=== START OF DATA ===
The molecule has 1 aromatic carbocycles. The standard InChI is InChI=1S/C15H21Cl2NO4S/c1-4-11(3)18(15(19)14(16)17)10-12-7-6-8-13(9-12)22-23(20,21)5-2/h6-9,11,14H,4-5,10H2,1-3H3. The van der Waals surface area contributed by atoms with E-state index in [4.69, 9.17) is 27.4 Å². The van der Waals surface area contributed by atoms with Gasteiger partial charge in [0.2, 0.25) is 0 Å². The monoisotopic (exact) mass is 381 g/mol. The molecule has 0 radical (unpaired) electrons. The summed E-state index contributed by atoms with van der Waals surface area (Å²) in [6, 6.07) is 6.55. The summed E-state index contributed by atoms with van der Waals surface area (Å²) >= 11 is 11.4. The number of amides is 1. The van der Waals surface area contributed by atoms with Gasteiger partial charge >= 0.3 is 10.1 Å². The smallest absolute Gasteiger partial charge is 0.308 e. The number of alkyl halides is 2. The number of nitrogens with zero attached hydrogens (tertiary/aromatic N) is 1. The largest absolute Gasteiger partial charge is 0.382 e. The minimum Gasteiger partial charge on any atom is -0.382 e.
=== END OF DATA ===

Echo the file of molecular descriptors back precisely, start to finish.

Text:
The molecule has 1 aromatic carbocycles. The standard InChI is InChI=1S/C15H21Cl2NO4S/c1-4-11(3)18(15(19)14(16)17)10-12-7-6-8-13(9-12)22-23(20,21)5-2/h6-9,11,14H,4-5,10H2,1-3H3. The van der Waals surface area contributed by atoms with E-state index in [4.69, 9.17) is 27.4 Å². The van der Waals surface area contributed by atoms with Gasteiger partial charge in [0.2, 0.25) is 0 Å². The monoisotopic (exact) mass is 381 g/mol. The molecule has 0 radical (unpaired) electrons. The summed E-state index contributed by atoms with van der Waals surface area (Å²) in [6, 6.07) is 6.55. The summed E-state index contributed by atoms with van der Waals surface area (Å²) >= 11 is 11.4. The number of amides is 1. The van der Waals surface area contributed by atoms with Gasteiger partial charge >= 0.3 is 10.1 Å². The smallest absolute Gasteiger partial charge is 0.308 e. The number of alkyl halides is 2. The number of nitrogens with zero attached hydrogens (tertiary/aromatic N) is 1. The largest absolute Gasteiger partial charge is 0.382 e. The minimum Gasteiger partial charge on any atom is -0.382 e.